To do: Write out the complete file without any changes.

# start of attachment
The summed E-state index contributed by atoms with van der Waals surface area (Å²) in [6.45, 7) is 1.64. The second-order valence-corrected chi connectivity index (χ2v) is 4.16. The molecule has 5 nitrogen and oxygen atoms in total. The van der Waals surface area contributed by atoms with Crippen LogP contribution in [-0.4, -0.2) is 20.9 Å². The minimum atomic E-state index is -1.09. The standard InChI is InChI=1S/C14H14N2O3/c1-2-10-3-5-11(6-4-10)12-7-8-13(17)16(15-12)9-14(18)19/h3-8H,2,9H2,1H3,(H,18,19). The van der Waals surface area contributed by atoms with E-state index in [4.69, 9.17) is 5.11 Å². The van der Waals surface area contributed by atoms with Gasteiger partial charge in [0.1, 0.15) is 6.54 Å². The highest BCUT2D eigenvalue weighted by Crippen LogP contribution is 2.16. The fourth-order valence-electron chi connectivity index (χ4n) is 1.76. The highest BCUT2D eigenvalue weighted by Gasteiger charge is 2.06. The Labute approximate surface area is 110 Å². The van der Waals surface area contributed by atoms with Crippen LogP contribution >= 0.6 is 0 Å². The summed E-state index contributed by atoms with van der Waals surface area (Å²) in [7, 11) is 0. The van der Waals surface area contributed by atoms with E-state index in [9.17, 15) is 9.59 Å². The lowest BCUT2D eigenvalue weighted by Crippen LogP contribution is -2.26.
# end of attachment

The summed E-state index contributed by atoms with van der Waals surface area (Å²) in [6.45, 7) is 1.64. The second-order valence-corrected chi connectivity index (χ2v) is 4.16. The molecule has 5 nitrogen and oxygen atoms in total. The van der Waals surface area contributed by atoms with Crippen LogP contribution in [-0.4, -0.2) is 20.9 Å². The minimum atomic E-state index is -1.09. The standard InChI is InChI=1S/C14H14N2O3/c1-2-10-3-5-11(6-4-10)12-7-8-13(17)16(15-12)9-14(18)19/h3-8H,2,9H2,1H3,(H,18,19). The van der Waals surface area contributed by atoms with E-state index in [4.69, 9.17) is 5.11 Å². The van der Waals surface area contributed by atoms with Gasteiger partial charge in [0.1, 0.15) is 6.54 Å². The highest BCUT2D eigenvalue weighted by Crippen LogP contribution is 2.16. The fourth-order valence-electron chi connectivity index (χ4n) is 1.76. The highest BCUT2D eigenvalue weighted by Gasteiger charge is 2.06. The Labute approximate surface area is 110 Å². The van der Waals surface area contributed by atoms with Crippen LogP contribution >= 0.6 is 0 Å². The summed E-state index contributed by atoms with van der Waals surface area (Å²) in [7, 11) is 0. The van der Waals surface area contributed by atoms with E-state index in [9.17, 15) is 9.59 Å². The lowest BCUT2D eigenvalue weighted by Crippen LogP contribution is -2.26.